[fr] Je suis à la conférence Lift12 à Genève ces prochains jours. Voici mes notes de sessions.
Live-blogging from Lift12 conference in Geneva. These are my notes and interpretations of Farida Vis’s talk — best effort, but might be imprecise or even wrong!
Genesis of the riots, numbers, history. Very large scale (22 out of 32 boroughs affected). Day 3, spread to other towns.
Why were people doing this? It spread like wildfire, people didn’t really understand why. Politicians: this is just people being criminal. Government: no need for an enquiry, nothing to see.
Snap analysis: social media blamed, BBM=Facebook=Twitter. BBM actually played a significant role, being a closed network and cheap technology.
Accusers were the usual suspects: Cameron discussed whether people should be banned from using social media. Louise Mensch, Conservative MP, saying social media might have to be “switched off” during riots or crisis. (Think: Egypt.)
People got arrested for posting messages on Facebook etc. Very swift and very harsh. Two young men posted a message on Facebook trying to organize a riot (unsuccessful). Only the police showed up, and they got 4 years.
Police actually defended social media, saying it was a valuable communication platform for them, particularly police.
General public very much in line with politicians. Biggest support for switching off came from people over 65.
Guardian set up a study called Reading the Riots. Farida’s project is part of this, looking at Twitter. Twitter donated 2.6 mio “riot tweets”.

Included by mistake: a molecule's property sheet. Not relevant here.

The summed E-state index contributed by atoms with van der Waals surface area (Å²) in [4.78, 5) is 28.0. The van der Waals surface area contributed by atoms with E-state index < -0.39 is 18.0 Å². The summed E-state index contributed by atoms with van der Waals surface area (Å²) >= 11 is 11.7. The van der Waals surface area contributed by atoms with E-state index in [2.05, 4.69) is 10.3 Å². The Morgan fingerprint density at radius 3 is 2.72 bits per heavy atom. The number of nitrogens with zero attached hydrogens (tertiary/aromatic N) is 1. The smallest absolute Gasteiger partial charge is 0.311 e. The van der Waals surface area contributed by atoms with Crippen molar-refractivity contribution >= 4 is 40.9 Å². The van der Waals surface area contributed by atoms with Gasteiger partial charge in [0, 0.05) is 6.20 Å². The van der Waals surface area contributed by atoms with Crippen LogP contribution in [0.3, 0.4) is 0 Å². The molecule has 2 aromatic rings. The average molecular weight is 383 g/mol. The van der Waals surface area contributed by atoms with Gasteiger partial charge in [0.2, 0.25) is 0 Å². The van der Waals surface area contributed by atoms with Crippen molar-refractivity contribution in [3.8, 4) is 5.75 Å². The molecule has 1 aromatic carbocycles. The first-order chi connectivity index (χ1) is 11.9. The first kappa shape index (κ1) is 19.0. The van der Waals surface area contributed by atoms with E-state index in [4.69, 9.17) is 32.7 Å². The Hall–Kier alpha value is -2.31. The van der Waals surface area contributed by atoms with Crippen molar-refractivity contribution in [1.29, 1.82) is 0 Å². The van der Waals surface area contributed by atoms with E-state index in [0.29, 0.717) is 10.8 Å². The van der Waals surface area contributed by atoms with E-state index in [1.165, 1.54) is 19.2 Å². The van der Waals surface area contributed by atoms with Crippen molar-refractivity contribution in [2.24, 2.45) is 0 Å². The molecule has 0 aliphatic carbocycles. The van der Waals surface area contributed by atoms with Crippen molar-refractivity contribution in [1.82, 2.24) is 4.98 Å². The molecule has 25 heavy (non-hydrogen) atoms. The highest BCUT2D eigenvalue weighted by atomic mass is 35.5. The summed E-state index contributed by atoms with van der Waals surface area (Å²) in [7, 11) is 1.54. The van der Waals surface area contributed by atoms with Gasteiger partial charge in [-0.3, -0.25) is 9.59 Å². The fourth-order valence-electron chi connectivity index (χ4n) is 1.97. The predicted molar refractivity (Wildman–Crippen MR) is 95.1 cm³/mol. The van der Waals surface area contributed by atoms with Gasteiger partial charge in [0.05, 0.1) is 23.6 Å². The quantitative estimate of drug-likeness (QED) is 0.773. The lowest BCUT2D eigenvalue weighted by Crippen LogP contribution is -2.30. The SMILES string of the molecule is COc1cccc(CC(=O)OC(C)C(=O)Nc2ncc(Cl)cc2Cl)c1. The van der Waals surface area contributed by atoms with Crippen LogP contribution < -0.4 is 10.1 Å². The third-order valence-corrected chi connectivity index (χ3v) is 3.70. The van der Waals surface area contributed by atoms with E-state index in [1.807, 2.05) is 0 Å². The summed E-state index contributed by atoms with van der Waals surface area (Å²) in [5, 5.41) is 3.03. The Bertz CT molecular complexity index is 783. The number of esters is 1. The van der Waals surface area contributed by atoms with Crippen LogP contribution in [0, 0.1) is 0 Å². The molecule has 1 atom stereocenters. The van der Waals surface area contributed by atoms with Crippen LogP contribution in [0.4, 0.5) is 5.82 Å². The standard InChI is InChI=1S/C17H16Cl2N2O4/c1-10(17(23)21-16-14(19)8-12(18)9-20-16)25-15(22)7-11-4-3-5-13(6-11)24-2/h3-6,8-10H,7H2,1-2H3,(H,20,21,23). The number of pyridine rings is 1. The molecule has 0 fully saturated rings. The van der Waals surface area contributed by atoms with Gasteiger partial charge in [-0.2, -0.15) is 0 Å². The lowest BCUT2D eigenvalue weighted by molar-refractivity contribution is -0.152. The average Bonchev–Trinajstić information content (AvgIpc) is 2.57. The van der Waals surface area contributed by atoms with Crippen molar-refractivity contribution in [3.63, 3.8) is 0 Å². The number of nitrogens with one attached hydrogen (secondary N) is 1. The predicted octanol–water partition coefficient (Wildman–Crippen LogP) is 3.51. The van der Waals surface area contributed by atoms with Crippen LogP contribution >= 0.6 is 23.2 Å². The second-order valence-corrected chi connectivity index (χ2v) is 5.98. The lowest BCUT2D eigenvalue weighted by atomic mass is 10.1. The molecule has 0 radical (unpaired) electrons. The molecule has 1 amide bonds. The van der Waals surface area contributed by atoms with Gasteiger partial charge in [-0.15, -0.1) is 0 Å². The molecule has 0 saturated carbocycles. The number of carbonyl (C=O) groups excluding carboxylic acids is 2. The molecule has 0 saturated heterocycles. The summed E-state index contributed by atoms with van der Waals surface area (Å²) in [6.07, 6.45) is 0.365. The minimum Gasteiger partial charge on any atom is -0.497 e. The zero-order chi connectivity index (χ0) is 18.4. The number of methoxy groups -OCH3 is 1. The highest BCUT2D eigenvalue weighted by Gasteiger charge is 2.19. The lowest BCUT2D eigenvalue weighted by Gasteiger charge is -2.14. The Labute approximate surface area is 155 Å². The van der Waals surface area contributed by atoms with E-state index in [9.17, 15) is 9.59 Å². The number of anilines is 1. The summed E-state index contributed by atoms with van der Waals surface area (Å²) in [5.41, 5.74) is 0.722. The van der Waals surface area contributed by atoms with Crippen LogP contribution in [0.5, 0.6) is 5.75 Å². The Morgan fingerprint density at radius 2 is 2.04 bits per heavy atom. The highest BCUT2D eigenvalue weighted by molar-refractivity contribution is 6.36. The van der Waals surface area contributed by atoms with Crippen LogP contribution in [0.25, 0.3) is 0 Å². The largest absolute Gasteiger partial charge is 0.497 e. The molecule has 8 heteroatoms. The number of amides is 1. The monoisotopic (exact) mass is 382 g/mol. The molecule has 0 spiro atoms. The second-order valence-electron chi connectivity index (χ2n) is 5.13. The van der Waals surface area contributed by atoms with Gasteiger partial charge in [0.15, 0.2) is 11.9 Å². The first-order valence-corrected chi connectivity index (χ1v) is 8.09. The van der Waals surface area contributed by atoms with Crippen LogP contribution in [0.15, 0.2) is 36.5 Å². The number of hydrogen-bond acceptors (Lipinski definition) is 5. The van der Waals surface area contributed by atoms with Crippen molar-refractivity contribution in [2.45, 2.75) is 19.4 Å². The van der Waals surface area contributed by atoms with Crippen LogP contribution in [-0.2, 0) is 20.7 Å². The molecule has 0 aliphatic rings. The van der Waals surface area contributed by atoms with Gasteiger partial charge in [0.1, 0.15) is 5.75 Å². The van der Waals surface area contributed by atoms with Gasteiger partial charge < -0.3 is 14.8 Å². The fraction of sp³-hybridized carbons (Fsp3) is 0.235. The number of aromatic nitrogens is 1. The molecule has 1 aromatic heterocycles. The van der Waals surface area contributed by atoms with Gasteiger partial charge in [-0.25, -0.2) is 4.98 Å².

- role of rumors?
- did incitement actually take place?
- in which ways did different users come to prominence and use the platform?
Use of local hashtags. Riot Clean Up.
Rumors: there were some really outlandish ones. One rumor: animals released from the zoo. What kind of information were people distributing about that rumor?
First, people repeating the rumor (green dots). Red, refuting. Yellow, questioning.
First, green, then people start refuting, and explaining why not (e.g. tiger in photo is from Italy). But the green bubbles keep on growing. People have their own little networks on Twitter, they don’t see everything (e.g. new people log on, see the tweet, and repeat).
At some point people started using the project hashtag to claim starting rumors (oops).
Also found a lot of vitriol against the looters. Dark side.
@RiotCleanup number one mentioned account during the riots.
Most dominating cited group: mainstream media, followed by journalists. Then, riot accounts (including cleanup). Category 19: spoof accounts. Emergency services low overall.
In the spoof accounts, “The Dark Lord”, “Professor Snape”, “The Queen” — wtf are they doing in there? A lot of satire, commentary. A lot of crossover comments with News International, planking…
Conclusions? There are a lot of things we need to understand better. How rumors evolve, the rise of individuals, understand the context/local context, role of emergency services, downside of police on Twitter…?
- Explosions in London [en] (2005)
- Twitter Killed My Blog and Comments Killed Our Links [en] (2010)
- Pseudonyms on Facebook [en] (2012)
- Trying Ghost, A Blogging Platform [en] (2013)
- Reboot9 — Leisa Reichelt: Ambient Intimacy [en] (2007)
- Lift11: Brian Solis, Social currencies [en] (2011)
- Ankur Shah & Gi Fernando: (Facebook API) Disrupting the Platform (Web 2.0 Expo, Berlin) [en] (2007)
- Anil Dash Writes About The Web We Lost [en] (2012)
- Social, Plural of Personal (or When Personal Scales) [en] (2012)
- The Frustrating Easiness of Sharing a Link on Facebook (and Twitter and Google Plus and Tumblr and…) [en] (2015)